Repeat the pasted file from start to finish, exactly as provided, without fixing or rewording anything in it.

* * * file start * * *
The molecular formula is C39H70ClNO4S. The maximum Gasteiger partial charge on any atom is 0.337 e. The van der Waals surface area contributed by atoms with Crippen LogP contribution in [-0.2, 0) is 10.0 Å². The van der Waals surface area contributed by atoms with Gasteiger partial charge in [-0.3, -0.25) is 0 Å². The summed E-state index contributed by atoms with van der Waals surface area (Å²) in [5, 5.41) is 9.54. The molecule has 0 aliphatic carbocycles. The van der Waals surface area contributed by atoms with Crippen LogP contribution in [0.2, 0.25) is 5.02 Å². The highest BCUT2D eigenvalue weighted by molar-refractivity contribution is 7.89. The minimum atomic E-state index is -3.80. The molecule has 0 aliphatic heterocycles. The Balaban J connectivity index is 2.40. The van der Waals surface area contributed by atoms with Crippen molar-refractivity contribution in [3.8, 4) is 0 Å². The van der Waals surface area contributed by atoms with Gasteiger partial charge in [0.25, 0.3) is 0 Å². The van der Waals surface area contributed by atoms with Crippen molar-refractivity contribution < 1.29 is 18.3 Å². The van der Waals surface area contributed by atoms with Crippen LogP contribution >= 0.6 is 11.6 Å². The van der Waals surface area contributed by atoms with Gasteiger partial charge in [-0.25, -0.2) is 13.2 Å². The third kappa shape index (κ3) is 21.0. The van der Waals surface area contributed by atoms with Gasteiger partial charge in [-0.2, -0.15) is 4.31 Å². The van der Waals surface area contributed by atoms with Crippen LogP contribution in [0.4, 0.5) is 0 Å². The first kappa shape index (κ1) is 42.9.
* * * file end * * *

The molecular formula is C39H70ClNO4S. The maximum Gasteiger partial charge on any atom is 0.337 e. The van der Waals surface area contributed by atoms with Crippen LogP contribution in [-0.2, 0) is 10.0 Å². The van der Waals surface area contributed by atoms with Gasteiger partial charge in [-0.3, -0.25) is 0 Å². The summed E-state index contributed by atoms with van der Waals surface area (Å²) in [5, 5.41) is 9.54. The molecule has 0 aliphatic carbocycles. The van der Waals surface area contributed by atoms with Crippen LogP contribution in [0.2, 0.25) is 5.02 Å². The highest BCUT2D eigenvalue weighted by molar-refractivity contribution is 7.89. The minimum atomic E-state index is -3.80. The molecule has 0 aliphatic heterocycles. The Balaban J connectivity index is 2.40. The van der Waals surface area contributed by atoms with Crippen molar-refractivity contribution in [3.8, 4) is 0 Å². The van der Waals surface area contributed by atoms with Gasteiger partial charge in [0.25, 0.3) is 0 Å². The van der Waals surface area contributed by atoms with Crippen molar-refractivity contribution < 1.29 is 18.3 Å². The van der Waals surface area contributed by atoms with Crippen LogP contribution >= 0.6 is 11.6 Å². The van der Waals surface area contributed by atoms with Gasteiger partial charge in [-0.25, -0.2) is 13.2 Å². The third kappa shape index (κ3) is 21.0. The van der Waals surface area contributed by atoms with Gasteiger partial charge in [-0.2, -0.15) is 4.31 Å². The van der Waals surface area contributed by atoms with Crippen LogP contribution in [0.4, 0.5) is 0 Å². The first kappa shape index (κ1) is 42.9.